Call Me


Call Me

Nick Konow


“Call me everyday.”

That’s what he said, so that’s what I did.

This was 7 or so years ago and my 2nd of many AA Meetings. The man who told me to call was a man I met that very night.

I asked him to be my sponsor that night, too.

That’s how these things work: Bottom out and ask for help. It doesn’t matter who you’re asking as much as people think it does, so long as you are willing and desperate.

I was wholly desperate, partially willing.  

What followed was 5-ish years of sobriety and loads of stories. Those rooms and the people in them and principles of this program are solely responsible for crafting me into the adult I am today. Not the man. Not the person. The adult.

It’s no wonder that something stuck. Most of it.

Mostly the calls.

Calling my sponsor everyday, along with about 5 or so other guys became THE HABIT for me that first year.


If somebody didn’t pick up, I saw the opportunity in their voicemail. I needed to speak. I needed to be heard. I needed to tell a stranger that I was hurting. Friends don’t work that way. Not always. Friends want to make you feel better. Strangers want to help.

I did always hear back, but most of the time, the articulating out loud to somebody else’s voicemail box was balm enough for what ailed me.

There was something to this.

Maybe it was magic.

This past summer was a difficult one for my family. My mother and I had issues that we’re still having. A woman who was living in our home, proved to be dishonest and invited all the tumult that follows dishonesty, and the stress of 2 young children and a third on the way was about as difficult as that can often be for a reasonably young couple.

I remembered my phone.

I also remembered another gift of Alcoholics Anyonymous:


The altruistic kind.

The kind that you do for others no matter what.

The kind that you offer up in the middle of crisis, heartbreak, trauma.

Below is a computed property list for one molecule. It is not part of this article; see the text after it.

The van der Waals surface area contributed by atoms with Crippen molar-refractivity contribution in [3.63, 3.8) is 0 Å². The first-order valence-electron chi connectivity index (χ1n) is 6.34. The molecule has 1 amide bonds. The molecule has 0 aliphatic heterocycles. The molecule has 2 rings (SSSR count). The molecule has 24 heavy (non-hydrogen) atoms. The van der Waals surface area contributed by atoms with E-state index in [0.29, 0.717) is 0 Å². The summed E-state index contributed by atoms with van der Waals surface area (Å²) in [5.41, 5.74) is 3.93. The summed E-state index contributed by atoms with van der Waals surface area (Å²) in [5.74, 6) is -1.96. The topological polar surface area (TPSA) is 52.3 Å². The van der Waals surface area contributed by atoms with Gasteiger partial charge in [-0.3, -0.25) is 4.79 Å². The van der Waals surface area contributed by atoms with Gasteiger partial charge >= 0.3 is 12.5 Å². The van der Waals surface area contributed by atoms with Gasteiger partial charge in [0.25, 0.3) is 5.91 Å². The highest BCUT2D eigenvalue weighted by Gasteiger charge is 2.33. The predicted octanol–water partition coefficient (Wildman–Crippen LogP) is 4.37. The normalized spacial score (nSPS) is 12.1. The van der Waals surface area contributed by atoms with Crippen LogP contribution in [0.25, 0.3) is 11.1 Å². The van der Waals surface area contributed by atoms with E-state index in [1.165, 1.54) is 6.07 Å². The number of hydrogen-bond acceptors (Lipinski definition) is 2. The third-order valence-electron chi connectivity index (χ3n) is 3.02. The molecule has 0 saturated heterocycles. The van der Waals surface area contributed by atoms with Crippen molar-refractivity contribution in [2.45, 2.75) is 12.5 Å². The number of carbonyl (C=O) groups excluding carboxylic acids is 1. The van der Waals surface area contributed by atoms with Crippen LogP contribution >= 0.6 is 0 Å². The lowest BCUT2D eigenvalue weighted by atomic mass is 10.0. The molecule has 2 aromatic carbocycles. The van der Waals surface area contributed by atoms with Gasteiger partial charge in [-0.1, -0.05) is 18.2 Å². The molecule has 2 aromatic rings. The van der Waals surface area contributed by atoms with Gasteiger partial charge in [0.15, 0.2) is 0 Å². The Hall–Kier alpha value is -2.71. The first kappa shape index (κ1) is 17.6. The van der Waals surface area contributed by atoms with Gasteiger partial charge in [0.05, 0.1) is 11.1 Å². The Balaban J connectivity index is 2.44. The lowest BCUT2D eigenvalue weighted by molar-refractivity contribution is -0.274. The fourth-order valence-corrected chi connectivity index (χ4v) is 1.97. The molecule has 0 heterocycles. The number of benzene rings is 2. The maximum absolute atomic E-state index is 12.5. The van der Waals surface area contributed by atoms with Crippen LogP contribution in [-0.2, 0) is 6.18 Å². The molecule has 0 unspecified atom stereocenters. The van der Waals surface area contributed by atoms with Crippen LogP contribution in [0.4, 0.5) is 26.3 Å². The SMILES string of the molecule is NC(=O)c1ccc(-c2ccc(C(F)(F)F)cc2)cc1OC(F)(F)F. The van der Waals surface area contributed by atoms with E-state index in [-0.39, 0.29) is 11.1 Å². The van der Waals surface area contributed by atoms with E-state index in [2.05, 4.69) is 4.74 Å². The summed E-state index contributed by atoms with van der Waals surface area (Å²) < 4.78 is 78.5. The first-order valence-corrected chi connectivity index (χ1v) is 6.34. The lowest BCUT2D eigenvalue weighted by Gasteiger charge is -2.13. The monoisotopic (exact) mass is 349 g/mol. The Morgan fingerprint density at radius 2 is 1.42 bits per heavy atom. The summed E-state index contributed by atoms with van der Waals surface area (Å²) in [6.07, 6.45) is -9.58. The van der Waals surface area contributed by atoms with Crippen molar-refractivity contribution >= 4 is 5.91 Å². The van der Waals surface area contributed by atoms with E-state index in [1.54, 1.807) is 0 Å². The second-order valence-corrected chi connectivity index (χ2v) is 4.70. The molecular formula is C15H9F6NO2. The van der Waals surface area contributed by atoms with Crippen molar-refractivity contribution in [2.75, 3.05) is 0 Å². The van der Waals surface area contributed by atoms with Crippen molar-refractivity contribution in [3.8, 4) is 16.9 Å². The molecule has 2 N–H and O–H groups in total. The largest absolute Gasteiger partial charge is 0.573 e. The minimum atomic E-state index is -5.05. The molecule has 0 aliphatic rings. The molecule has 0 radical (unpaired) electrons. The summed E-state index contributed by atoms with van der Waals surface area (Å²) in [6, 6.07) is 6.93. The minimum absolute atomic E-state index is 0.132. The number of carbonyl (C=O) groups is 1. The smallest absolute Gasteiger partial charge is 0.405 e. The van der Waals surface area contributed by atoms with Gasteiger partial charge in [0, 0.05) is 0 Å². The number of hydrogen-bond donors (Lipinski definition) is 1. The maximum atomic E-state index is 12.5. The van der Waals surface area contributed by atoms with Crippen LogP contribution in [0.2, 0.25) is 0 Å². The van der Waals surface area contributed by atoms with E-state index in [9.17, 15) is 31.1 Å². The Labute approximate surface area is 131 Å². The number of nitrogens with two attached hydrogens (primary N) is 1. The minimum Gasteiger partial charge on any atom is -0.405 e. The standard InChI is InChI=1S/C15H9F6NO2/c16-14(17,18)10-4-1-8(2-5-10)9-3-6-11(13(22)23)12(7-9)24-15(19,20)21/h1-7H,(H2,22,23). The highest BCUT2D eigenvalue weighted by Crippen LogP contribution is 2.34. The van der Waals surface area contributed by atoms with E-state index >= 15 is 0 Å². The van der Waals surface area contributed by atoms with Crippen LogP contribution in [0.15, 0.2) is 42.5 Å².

No money exchanged, no promises, no expectations.

And so I asked people to call me.

What was I offering? The same ear that was offered to me.

What it became was something else. And not.

I’m still offering that same ear of mine, but my ear is more finely tuned. I relate this to the practice that this very process provoked in me as a listener.

The process of deconstructing the convervational format. What it means to host and hold a conversation. Dismantling it, rebuilding it, and confronting and interrogating the way we ask for space and the way we provide it to others.




I didn’t invent anything new.

I identified the parts and set them apart. I paid homage to the singular beauty of each distinct phase of the conversational cycle.

You’re saying something/anything to me sending it through the cloud (or however these things work) and I can’t say anything. I can’t offer you anything. I can’t tell you how to say it better, or do it better. You are simply left with you and your voice.

I’m listening and that’s all that I can do until we talk and that’s all I should be doing, because that is what listening is.

And what happens when we finally talk?

Most of the time I just read back to you what you voiced to me. I just tell you what I heard. And most of the time that is enough.

Most of the time you are enough.

There is something to this.

Maybe it is magic.

What it’s come to be for today in its current iteration is the structure of my weekly calls with my students.

Each week they call me everyday and leave me 7 voicemail messages.

Each week I call them back.

Most of the time I just tell them what they already told me.

Most of the time this is enough.


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One Response

  1. What this wonderful article seems to be is that isolation is immobilization. Reaching out, asking for help, making a connection, or all things that get the body and the heart moving.

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